#10 sd10521

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Posted 05 September 2016 - 13:21

Most of my pens, posted.  I have a few that will not post and one I'm afraid of cracking the cap on.



#11 Kelly G

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Posted 05 September 2016 - 17:54

Esterbrooks posted, others it just depends. Most larger pens I tend to not post.
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#12 pajaro

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Posted 05 September 2016 - 19:26

LJs posted. If a pen's cap won't post I usually cease to use it. I write with my left hand and like my right hand free.

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#13 Misfit

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Posted 14 November 2016 - 10:09

The SJ can be used unposted, but I like it better posted.
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#14 redbike

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Posted 14 November 2016 - 17:21

Decades ago, when I used Sheaffer and Parker school-type pens, I would post. Now that almost all my pens are vintage - 50 + years old - I don't post any of them. I've seen too many nice pens with unappealing posting marks, so don't want to be the cause of those. All my pens are 125 mm or longer (capped length) so posting doesn't feel necessary for balance. 



#15 JakobS

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Posted 14 November 2016 - 18:19

I post all my Esterbrooks (Dollars, J, LJ, SM Deluxe, 2-L Relief), and most of my fountain pens in general. I like the look of a posted pen more than anything, though I suppose it makes it more comfortable to use as well.


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#16 Sasha Royale

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Posted 14 November 2016 - 20:41

My Esterbrooks are fifty and sixty years old.  For a myriad of reasons, the cap can develop flaws.  I would rather not jam a pen barrel into my Esterbrook cap, or any other vintage pen cap.  Unless the cap to a vintage pen is metal, NO, I do not post.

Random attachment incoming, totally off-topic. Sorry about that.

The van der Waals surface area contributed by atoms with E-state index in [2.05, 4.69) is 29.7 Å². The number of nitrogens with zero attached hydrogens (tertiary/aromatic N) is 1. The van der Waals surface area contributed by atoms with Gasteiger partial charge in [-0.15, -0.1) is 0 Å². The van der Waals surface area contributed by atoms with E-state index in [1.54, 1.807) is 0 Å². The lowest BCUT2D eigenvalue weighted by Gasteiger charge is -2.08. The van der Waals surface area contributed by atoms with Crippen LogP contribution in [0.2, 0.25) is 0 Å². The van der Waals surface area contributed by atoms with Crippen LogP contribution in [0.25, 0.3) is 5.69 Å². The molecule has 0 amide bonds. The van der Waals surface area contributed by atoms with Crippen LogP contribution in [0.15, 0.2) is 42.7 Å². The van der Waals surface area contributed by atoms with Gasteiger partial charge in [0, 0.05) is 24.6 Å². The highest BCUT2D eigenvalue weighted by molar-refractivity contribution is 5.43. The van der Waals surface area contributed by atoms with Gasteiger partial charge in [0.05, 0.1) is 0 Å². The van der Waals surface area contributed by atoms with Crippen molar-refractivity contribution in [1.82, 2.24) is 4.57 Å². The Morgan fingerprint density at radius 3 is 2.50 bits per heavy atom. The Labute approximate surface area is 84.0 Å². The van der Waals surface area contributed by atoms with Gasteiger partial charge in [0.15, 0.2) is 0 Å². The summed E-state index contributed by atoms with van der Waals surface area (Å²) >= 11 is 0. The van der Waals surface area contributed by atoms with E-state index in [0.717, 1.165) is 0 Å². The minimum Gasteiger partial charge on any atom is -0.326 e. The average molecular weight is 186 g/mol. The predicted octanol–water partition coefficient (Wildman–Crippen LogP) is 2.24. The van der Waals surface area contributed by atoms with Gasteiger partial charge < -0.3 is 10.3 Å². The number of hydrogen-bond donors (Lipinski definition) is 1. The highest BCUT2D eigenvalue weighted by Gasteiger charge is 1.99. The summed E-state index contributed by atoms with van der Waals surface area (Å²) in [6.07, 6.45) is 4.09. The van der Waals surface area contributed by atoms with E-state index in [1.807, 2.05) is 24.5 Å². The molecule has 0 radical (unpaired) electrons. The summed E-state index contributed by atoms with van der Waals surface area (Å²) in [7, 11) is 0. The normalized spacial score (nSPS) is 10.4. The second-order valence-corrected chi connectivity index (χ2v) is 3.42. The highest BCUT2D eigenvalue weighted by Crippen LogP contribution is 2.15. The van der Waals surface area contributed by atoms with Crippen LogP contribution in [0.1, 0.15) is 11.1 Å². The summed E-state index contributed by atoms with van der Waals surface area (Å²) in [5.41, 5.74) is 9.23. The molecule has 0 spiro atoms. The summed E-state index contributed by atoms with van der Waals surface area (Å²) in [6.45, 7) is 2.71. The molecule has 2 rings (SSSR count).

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#17 ac12

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Posted 14 November 2016 - 23:04

If you take notes in meetings, with many pauses between note taking, I would not post.  Then it becomes easier to do a soft cap, so that the feed does not dry out.

 

If you loan the pen to someone, hang on to the cap, so the pen comes back to you. If they stick the pen in their pocket, they get a big ink spot on their shirt as a penalty for taking your pen.


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#18 corgicoupe

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Posted 15 November 2016 - 00:02

Unposted, which is why I'm not attracted to the SJ. I do post my smaller Sheaffers, though.

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#19 AL01

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Posted 15 November 2016 - 00:45

SJ, posted when I want to feel professional.

 

The nice thing about Esties is that you do not have to post 'em with too much pressure for the cap to stay on for a while.


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#20 pajaro

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Posted 15 November 2016 - 02:19

SJ, posted when I want to feel professional.
 
The nice thing about Esties is that you do not have to post 'em with too much pressure for the cap to stay on for a while.


+1.

"Don't hurry, don't worry. It's better to be late at the Golden Gate than to arrive in Hell on time."
--Sign in a bar and grill, Ormond Beach, Florida, 1960.

 

They took the blue from the skies and the pretty girls' eyes and a touch of Old Glory too . . .